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In Tragedy, an Emotional Surge in Citizenship Hopes

Immigration: Fears of INS scrutiny, and a dose of patriotism, motivate applicants.


WASHINGTON — Requests for U.S. citizenship have soared this year, driven in large part by the emotional and legal ripple effects of the Sept. 11 terrorist attacks, according to immigrants and those who counsel them on adjusting to the United States.

For many longtime residents, the tragic events stirred patriotic feelings, sparking long-delayed decisions to formalize their American identity and take the oath of citizenship. Others, anxious about the Justice Department's more aggressive pursuit of immigration law violators, have sought shelter in legal protections that come only with citizenship.

Just Monday, Atty. Gen. John Ashcroft announced that the Justice Department would expect full compliance with a widely ignored rule that noncitizens report any address changes or risk criminal penalties, including possible deportation.

"I want to have rights in this country," said Anacleto Nieves, 36, a Mexico native who is raising his family in Pico Rivera and recently became a citizen after 17 years in this country. "When you are an American citizen, you have security to stay in this country. It's different when you are only a resident."

Nieves took the oath of citizenship in May. His wife's application is pending.

Nationally, requests for citizenship surged 65% during the eight months after Sept. 11, according to the Immigration and Naturalization Service, with a leap of more than 100% in Los Angeles. In May, the most recent month for which national figures are available, they jumped 121% from the same month in 2001.

Close observers trace the increase to all kinds of people. "It's not based on ethnicity," said J. Kevin Appleby, director of migration and refugee policy for the U.S. Conference of Catholic Bishops. "It's not just Middle Easterners. It's in all the immigrant communities."

Nor is Sept. 11 the only cause. A 2001 law that streamlined the citizenship process for the children of those who take the oath may have encouraged some parents to move forward. Fee hikes for INS fingerprinting and citizenship applications that took effect in February, raising the combined cost from $250 to $310, touched off a mini-stampede the month before.

A flurry of high-profile mayoral races involving Latino candidates in Los Angeles, New York, Houston, San Antonio and other cities may also have inspired some immigrants to seek citizenship--and the right to vote.

"I think a lot of the buzz around those elections and around those candidates may have had an impact on immigrants' decisions," said Rosalind Gold, senior director of policy research and advocacy with the National Assn. of Latino Elected and Appointed Officials.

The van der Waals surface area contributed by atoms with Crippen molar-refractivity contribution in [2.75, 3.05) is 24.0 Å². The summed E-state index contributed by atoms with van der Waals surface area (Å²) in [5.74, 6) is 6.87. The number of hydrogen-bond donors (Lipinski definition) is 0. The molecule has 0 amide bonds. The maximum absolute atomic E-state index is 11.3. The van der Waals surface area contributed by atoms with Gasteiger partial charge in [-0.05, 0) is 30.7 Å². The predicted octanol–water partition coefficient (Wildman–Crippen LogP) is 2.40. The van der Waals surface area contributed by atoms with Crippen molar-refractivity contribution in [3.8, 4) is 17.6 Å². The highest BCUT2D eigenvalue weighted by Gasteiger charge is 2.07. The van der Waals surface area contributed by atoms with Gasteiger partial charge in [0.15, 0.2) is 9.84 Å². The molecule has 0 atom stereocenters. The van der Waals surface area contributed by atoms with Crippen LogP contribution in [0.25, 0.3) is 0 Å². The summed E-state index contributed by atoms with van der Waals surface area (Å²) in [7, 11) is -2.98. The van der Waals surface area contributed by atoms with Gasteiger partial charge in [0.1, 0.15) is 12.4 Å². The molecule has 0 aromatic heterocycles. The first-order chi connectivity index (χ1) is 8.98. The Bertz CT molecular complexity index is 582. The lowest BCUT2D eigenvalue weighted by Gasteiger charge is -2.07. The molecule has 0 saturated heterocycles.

Not Feeling Welcome

On the street, some of these factors have blended together unpredictably. Antonio Martinez, 60, a factory worker from Cudahy who passed the citizenship exam Tuesday, said he interpreted recent INS fee increases as a sign of less-welcoming attitudes toward immigrants after Sept. 11. (In fact, the INS formally announced its plan on Aug. 8 to hike fees.)

"After the rates went up, I started to see that this country didn't want any more people becoming citizens," he said.

Martinez, who is from Mexico, said he was concerned that he would not be welcome in the United States if he did not become a citizen. But more than that, he said his decision reflected his gratitude for his adopted land.

"We love this country," Martinez said. "This country opened its arms for us. This country gave us jobs. This country gave us schools. This country gave us everything. In my opinion, this is the best country in the world. I want to be part of it. You cannot be part of the country if you're not a citizen."

It is a conclusion that some immigrants reach only gradually. Martinez and others said they were wary of losing money to unscrupulous operators who prey on immigrant communities with promises of helping them gain citizenship.

The citizenship exam itself, which touches on U.S. history, government and English proficiency, can be a source of anxiety. Finally, some are reluctant to abandon dreams of returning to their homeland or demoting it to second place in their national allegiance.

When one immigrant makes the leap, it can motivate relatives or friends to follow suit. "For every new citizen, there's often someone waiting in the wings," said Jeff Chenoweth, division director for the Catholic Legal Immigration Network.

The number who have to wait has increased this year, as the INS has subjected applicants to more stringent criminal background checks. The number of requests approved from October through May (337,590) was down 10% from the year before, when the INS was reducing a big backlog.

'We Weren't Prepared'

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